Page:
The $20 million program, which allows students to attend private schools in a city where the public school system is still struggling mightily, is enormously popular among D.C. parents but much less popular with local teacher unions.
Mitt Romney touted the program as a model for the country several times in recent speeches, highlighting President Barack Obama's push to cut scholarships for low-income families.
"Instead of eliminating the D.C. Opportunity Scholarship Program as President Obama has proposed, I will expand it to offer more students a chance to attend a better school," Romney said in a Chamber of Commerce speech at the end of May. "It will be a model for parental choice programs across the nation."
Voucher programs, as well as tuition tax credits (which aren't direct scholarships), are expanding across the country: 18 states now offer vouchers or tuition tax credits, and five offer tuition tax deductions, according to The Heritage Foundation.
The D.C. scholarship program has long been debated. President Bill Clinton vetoed the program when it first passed Congress in 1998. Republicans passed the program again and it finally got off the ground in 2004 with President Bush in the White House. While it initially had little endorsement from D.C. officials, support grew among local Democratic politicians over time. The program is structured so that as much money that goes to scholarships also goes to public and charter schools, as a way to deflect criticism that it is sucking resources from public schools.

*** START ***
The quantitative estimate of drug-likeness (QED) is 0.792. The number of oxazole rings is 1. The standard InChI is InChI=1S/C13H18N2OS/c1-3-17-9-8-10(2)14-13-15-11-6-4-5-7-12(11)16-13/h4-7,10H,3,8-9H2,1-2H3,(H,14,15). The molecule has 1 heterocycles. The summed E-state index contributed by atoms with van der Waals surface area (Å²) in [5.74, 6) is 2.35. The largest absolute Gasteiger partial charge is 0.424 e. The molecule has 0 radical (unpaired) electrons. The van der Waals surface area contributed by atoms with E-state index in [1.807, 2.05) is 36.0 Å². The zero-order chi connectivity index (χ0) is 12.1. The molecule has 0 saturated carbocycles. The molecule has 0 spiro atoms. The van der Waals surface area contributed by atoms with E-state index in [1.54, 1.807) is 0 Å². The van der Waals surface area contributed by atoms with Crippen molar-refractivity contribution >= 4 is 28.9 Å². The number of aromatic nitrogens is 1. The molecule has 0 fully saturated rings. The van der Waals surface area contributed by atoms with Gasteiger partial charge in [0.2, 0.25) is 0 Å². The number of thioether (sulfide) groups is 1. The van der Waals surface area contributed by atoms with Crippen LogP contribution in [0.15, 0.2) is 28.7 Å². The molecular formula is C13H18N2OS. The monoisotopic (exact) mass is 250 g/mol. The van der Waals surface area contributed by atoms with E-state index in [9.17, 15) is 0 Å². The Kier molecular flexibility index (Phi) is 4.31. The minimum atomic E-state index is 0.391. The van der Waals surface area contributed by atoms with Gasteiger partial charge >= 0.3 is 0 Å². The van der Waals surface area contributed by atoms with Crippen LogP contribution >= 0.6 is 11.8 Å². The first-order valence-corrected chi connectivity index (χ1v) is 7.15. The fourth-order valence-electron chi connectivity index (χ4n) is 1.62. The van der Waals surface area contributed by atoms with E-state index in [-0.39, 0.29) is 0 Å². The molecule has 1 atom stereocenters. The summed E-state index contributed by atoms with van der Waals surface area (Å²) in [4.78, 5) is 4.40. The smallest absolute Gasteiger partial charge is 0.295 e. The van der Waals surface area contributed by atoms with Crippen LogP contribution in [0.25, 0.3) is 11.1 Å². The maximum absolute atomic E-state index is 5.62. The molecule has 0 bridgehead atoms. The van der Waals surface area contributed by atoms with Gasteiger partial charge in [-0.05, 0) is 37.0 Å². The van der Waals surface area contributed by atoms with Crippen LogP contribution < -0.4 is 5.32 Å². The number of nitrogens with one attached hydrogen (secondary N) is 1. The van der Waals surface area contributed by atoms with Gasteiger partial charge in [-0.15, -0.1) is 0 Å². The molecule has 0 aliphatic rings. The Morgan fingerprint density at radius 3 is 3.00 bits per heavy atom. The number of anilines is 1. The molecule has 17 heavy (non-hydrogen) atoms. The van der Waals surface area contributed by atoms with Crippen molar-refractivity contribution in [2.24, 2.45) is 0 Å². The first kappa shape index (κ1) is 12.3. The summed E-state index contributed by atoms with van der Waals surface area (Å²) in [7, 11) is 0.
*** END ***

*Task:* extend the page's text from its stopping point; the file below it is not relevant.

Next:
The Obama administration closed the program to new students in 2009, but House Speaker John Boehner secured a five-year reauthorization of the program as part of last year's spending deal. Applications for the scholarships surged, and now about 1,600 low-income students are receiving aid. (Over the life of the program, it has received about two times as many applications as there were scholarships.) But then Obama zeroed out the program in the budget he released this year. Obama's budget never went anywhere in Congress, but the Department of Education apparently tried to curb the number of students who could enroll.
On Monday, June 18, Boehner and Sen. Joe Lieberman, I-Conn., another long-time supporter of the program, announced they had reached an "agreement" with the Department of Education to continue full funding of the program. Education Secretary Arne Duncan said the program would increase enrollment from 1,615 students to 1,700 students -- at least for this year.
Emily Belz writes for World News Service, where this story first appeared.
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